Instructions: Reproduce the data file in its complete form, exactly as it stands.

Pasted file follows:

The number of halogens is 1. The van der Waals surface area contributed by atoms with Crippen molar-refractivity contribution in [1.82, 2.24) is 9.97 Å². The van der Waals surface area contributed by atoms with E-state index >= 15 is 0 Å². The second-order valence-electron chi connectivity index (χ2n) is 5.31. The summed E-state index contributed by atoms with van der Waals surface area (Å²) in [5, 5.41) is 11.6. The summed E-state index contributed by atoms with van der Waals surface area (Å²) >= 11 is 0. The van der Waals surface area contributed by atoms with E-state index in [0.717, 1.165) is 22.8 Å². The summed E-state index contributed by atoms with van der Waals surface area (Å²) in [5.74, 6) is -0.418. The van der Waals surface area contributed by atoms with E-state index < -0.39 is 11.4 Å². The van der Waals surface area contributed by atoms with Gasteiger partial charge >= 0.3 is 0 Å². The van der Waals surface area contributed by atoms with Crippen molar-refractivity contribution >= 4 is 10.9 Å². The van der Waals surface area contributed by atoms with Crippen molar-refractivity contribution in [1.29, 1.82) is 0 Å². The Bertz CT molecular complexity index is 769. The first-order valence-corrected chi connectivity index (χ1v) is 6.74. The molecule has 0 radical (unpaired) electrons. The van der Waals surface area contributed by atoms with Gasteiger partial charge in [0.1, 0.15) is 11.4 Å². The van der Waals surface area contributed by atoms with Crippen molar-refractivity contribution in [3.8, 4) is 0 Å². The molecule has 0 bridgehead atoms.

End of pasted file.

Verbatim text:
The number of halogens is 1. The van der Waals surface area contributed by atoms with Crippen molar-refractivity contribution in [1.82, 2.24) is 9.97 Å². The van der Waals surface area contributed by atoms with E-state index >= 15 is 0 Å². The second-order valence-electron chi connectivity index (χ2n) is 5.31. The summed E-state index contributed by atoms with van der Waals surface area (Å²) in [5, 5.41) is 11.6. The summed E-state index contributed by atoms with van der Waals surface area (Å²) >= 11 is 0. The van der Waals surface area contributed by atoms with E-state index in [0.717, 1.165) is 22.8 Å². The summed E-state index contributed by atoms with van der Waals surface area (Å²) in [5.74, 6) is -0.418. The van der Waals surface area contributed by atoms with E-state index < -0.39 is 11.4 Å². The van der Waals surface area contributed by atoms with Gasteiger partial charge >= 0.3 is 0 Å². The van der Waals surface area contributed by atoms with Crippen molar-refractivity contribution >= 4 is 10.9 Å². The van der Waals surface area contributed by atoms with Crippen molar-refractivity contribution in [1.29, 1.82) is 0 Å². The Bertz CT molecular complexity index is 769. The first-order valence-corrected chi connectivity index (χ1v) is 6.74. The molecule has 0 radical (unpaired) electrons. The van der Waals surface area contributed by atoms with Gasteiger partial charge in [0.1, 0.15) is 11.4 Å². The van der Waals surface area contributed by atoms with Crippen molar-refractivity contribution in [3.8, 4) is 0 Å². The molecule has 0 bridgehead atoms.